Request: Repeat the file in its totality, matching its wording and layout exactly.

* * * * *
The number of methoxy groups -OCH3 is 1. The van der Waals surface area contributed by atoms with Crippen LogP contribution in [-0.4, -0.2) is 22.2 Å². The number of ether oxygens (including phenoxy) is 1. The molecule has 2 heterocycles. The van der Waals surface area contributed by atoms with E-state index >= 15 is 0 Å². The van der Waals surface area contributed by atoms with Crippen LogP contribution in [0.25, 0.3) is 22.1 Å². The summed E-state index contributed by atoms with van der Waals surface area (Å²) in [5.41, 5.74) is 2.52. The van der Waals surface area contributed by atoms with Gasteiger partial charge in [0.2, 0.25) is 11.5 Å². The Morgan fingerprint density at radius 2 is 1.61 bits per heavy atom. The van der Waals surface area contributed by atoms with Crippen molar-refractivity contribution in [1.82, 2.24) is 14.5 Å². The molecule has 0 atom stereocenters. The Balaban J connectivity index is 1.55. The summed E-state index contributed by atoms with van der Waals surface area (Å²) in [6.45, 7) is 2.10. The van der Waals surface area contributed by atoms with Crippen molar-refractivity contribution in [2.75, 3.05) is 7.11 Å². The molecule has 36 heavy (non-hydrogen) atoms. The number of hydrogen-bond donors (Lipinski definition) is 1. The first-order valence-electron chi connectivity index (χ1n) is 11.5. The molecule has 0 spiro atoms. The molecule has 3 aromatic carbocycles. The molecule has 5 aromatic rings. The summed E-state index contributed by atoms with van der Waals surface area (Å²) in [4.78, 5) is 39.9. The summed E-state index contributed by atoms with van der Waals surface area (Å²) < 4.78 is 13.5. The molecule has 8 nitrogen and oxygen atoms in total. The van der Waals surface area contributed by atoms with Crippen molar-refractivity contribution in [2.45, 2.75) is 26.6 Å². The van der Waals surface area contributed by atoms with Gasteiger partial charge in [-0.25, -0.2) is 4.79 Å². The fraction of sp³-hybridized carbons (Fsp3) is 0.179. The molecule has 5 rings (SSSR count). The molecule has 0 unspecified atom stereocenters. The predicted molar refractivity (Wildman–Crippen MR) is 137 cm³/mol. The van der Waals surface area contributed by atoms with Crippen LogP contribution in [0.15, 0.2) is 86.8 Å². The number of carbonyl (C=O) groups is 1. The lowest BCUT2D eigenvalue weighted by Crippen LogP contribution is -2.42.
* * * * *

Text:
The number of methoxy groups -OCH3 is 1. The van der Waals surface area contributed by atoms with Crippen LogP contribution in [-0.4, -0.2) is 22.2 Å². The number of ether oxygens (including phenoxy) is 1. The molecule has 2 heterocycles. The van der Waals surface area contributed by atoms with E-state index >= 15 is 0 Å². The van der Waals surface area contributed by atoms with Crippen LogP contribution in [0.25, 0.3) is 22.1 Å². The summed E-state index contributed by atoms with van der Waals surface area (Å²) in [5.41, 5.74) is 2.52. The van der Waals surface area contributed by atoms with Gasteiger partial charge in [0.2, 0.25) is 11.5 Å². The Morgan fingerprint density at radius 2 is 1.61 bits per heavy atom. The van der Waals surface area contributed by atoms with Crippen molar-refractivity contribution in [1.82, 2.24) is 14.5 Å². The molecule has 0 atom stereocenters. The Balaban J connectivity index is 1.55. The summed E-state index contributed by atoms with van der Waals surface area (Å²) in [6.45, 7) is 2.10. The van der Waals surface area contributed by atoms with Crippen molar-refractivity contribution in [2.75, 3.05) is 7.11 Å². The molecule has 36 heavy (non-hydrogen) atoms. The number of hydrogen-bond donors (Lipinski definition) is 1. The first-order valence-electron chi connectivity index (χ1n) is 11.5. The molecule has 0 spiro atoms. The molecule has 3 aromatic carbocycles. The molecule has 5 aromatic rings. The summed E-state index contributed by atoms with van der Waals surface area (Å²) in [4.78, 5) is 39.9. The summed E-state index contributed by atoms with van der Waals surface area (Å²) < 4.78 is 13.5. The molecule has 8 nitrogen and oxygen atoms in total. The van der Waals surface area contributed by atoms with Crippen molar-refractivity contribution in [2.45, 2.75) is 26.6 Å². The van der Waals surface area contributed by atoms with Gasteiger partial charge in [-0.25, -0.2) is 4.79 Å². The fraction of sp³-hybridized carbons (Fsp3) is 0.179. The molecule has 5 rings (SSSR count). The molecule has 0 unspecified atom stereocenters. The predicted molar refractivity (Wildman–Crippen MR) is 137 cm³/mol. The van der Waals surface area contributed by atoms with Crippen LogP contribution in [0.15, 0.2) is 86.8 Å². The number of carbonyl (C=O) groups is 1. The lowest BCUT2D eigenvalue weighted by Crippen LogP contribution is -2.42.